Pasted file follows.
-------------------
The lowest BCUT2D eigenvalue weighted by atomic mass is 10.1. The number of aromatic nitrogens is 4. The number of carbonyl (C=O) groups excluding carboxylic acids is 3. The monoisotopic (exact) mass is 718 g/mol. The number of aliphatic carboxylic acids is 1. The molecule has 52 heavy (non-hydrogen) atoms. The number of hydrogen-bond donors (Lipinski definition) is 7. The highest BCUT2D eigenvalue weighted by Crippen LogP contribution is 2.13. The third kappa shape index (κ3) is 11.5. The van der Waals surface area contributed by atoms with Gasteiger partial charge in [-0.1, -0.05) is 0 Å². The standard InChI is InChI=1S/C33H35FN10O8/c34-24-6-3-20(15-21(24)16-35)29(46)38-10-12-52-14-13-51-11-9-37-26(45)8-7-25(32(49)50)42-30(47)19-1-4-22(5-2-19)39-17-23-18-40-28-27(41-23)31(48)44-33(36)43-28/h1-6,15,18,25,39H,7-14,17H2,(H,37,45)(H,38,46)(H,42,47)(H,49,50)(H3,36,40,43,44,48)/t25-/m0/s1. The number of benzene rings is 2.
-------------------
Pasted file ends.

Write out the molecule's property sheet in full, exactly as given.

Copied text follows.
The lowest BCUT2D eigenvalue weighted by atomic mass is 10.1. The number of aromatic nitrogens is 4. The number of carbonyl (C=O) groups excluding carboxylic acids is 3. The monoisotopic (exact) mass is 718 g/mol. The number of aliphatic carboxylic acids is 1. The molecule has 52 heavy (non-hydrogen) atoms. The number of hydrogen-bond donors (Lipinski definition) is 7. The highest BCUT2D eigenvalue weighted by Crippen LogP contribution is 2.13. The third kappa shape index (κ3) is 11.5. The van der Waals surface area contributed by atoms with Gasteiger partial charge in [-0.1, -0.05) is 0 Å². The standard InChI is InChI=1S/C33H35FN10O8/c34-24-6-3-20(15-21(24)16-35)29(46)38-10-12-52-14-13-51-11-9-37-26(45)8-7-25(32(49)50)42-30(47)19-1-4-22(5-2-19)39-17-23-18-40-28-27(41-23)31(48)44-33(36)43-28/h1-6,15,18,25,39H,7-14,17H2,(H,37,45)(H,38,46)(H,42,47)(H,49,50)(H3,36,40,43,44,48)/t25-/m0/s1. The number of benzene rings is 2.